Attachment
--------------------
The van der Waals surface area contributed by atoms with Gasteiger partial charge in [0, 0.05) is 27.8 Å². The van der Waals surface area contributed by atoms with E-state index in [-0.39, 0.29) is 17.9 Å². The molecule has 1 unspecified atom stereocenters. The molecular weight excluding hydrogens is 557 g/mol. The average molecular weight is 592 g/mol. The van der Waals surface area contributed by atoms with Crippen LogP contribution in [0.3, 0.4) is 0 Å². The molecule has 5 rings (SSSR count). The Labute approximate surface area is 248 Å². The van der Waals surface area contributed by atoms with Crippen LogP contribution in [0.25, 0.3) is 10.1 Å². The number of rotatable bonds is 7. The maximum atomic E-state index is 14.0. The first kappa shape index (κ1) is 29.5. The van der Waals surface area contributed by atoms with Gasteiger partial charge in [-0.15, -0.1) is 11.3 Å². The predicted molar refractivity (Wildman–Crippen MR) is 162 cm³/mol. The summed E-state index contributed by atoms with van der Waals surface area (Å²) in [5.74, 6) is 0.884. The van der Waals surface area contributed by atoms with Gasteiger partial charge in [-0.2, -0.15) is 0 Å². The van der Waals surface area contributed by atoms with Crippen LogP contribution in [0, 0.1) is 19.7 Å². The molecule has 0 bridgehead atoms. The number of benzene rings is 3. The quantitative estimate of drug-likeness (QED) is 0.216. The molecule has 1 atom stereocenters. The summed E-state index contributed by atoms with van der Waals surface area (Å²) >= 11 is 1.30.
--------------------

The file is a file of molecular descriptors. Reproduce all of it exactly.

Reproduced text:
The van der Waals surface area contributed by atoms with Gasteiger partial charge in [0, 0.05) is 27.8 Å². The van der Waals surface area contributed by atoms with E-state index in [-0.39, 0.29) is 17.9 Å². The molecule has 1 unspecified atom stereocenters. The molecular weight excluding hydrogens is 557 g/mol. The average molecular weight is 592 g/mol. The van der Waals surface area contributed by atoms with Crippen LogP contribution in [0.3, 0.4) is 0 Å². The molecule has 5 rings (SSSR count). The Labute approximate surface area is 248 Å². The van der Waals surface area contributed by atoms with Crippen LogP contribution in [0.25, 0.3) is 10.1 Å². The number of rotatable bonds is 7. The maximum atomic E-state index is 14.0. The first kappa shape index (κ1) is 29.5. The van der Waals surface area contributed by atoms with Gasteiger partial charge in [-0.15, -0.1) is 11.3 Å². The predicted molar refractivity (Wildman–Crippen MR) is 162 cm³/mol. The summed E-state index contributed by atoms with van der Waals surface area (Å²) in [5.74, 6) is 0.884. The van der Waals surface area contributed by atoms with Gasteiger partial charge in [-0.2, -0.15) is 0 Å². The van der Waals surface area contributed by atoms with Crippen LogP contribution in [0, 0.1) is 19.7 Å². The molecule has 0 bridgehead atoms. The number of benzene rings is 3. The quantitative estimate of drug-likeness (QED) is 0.216. The molecule has 1 atom stereocenters. The summed E-state index contributed by atoms with van der Waals surface area (Å²) >= 11 is 1.30.